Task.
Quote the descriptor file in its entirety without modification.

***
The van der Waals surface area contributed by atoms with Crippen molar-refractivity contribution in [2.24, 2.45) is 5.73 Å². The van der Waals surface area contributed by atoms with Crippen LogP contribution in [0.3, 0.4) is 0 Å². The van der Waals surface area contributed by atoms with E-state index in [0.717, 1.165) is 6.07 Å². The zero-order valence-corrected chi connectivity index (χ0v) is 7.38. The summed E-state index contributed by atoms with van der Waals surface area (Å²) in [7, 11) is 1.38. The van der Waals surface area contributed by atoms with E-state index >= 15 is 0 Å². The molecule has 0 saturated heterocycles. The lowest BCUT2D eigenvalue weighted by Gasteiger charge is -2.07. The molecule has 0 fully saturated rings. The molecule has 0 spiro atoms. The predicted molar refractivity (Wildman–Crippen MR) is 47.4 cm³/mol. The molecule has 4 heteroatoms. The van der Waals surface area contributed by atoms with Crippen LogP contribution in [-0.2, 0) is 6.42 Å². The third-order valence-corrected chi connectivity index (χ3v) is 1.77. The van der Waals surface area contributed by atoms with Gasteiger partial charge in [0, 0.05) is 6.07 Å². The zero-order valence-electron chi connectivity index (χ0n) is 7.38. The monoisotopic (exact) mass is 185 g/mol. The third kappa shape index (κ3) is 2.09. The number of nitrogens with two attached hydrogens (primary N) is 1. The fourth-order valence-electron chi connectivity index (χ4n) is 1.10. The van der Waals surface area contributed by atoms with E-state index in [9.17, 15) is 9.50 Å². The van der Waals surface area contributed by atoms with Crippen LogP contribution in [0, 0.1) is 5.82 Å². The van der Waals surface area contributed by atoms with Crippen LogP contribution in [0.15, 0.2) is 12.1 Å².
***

The van der Waals surface area contributed by atoms with Crippen molar-refractivity contribution in [2.24, 2.45) is 5.73 Å². The van der Waals surface area contributed by atoms with Crippen LogP contribution in [0.3, 0.4) is 0 Å². The van der Waals surface area contributed by atoms with E-state index in [0.717, 1.165) is 6.07 Å². The zero-order valence-corrected chi connectivity index (χ0v) is 7.38. The summed E-state index contributed by atoms with van der Waals surface area (Å²) in [7, 11) is 1.38. The van der Waals surface area contributed by atoms with E-state index >= 15 is 0 Å². The molecule has 0 saturated heterocycles. The lowest BCUT2D eigenvalue weighted by Gasteiger charge is -2.07. The molecule has 0 fully saturated rings. The molecule has 0 spiro atoms. The predicted molar refractivity (Wildman–Crippen MR) is 47.4 cm³/mol. The molecule has 4 heteroatoms. The van der Waals surface area contributed by atoms with Crippen LogP contribution in [-0.2, 0) is 6.42 Å². The third-order valence-corrected chi connectivity index (χ3v) is 1.77. The van der Waals surface area contributed by atoms with Gasteiger partial charge in [0, 0.05) is 6.07 Å². The zero-order valence-electron chi connectivity index (χ0n) is 7.38. The monoisotopic (exact) mass is 185 g/mol. The third kappa shape index (κ3) is 2.09. The number of nitrogens with two attached hydrogens (primary N) is 1. The fourth-order valence-electron chi connectivity index (χ4n) is 1.10. The van der Waals surface area contributed by atoms with E-state index in [9.17, 15) is 9.50 Å². The van der Waals surface area contributed by atoms with Crippen LogP contribution in [0, 0.1) is 5.82 Å². The van der Waals surface area contributed by atoms with Crippen LogP contribution in [0.15, 0.2) is 12.1 Å².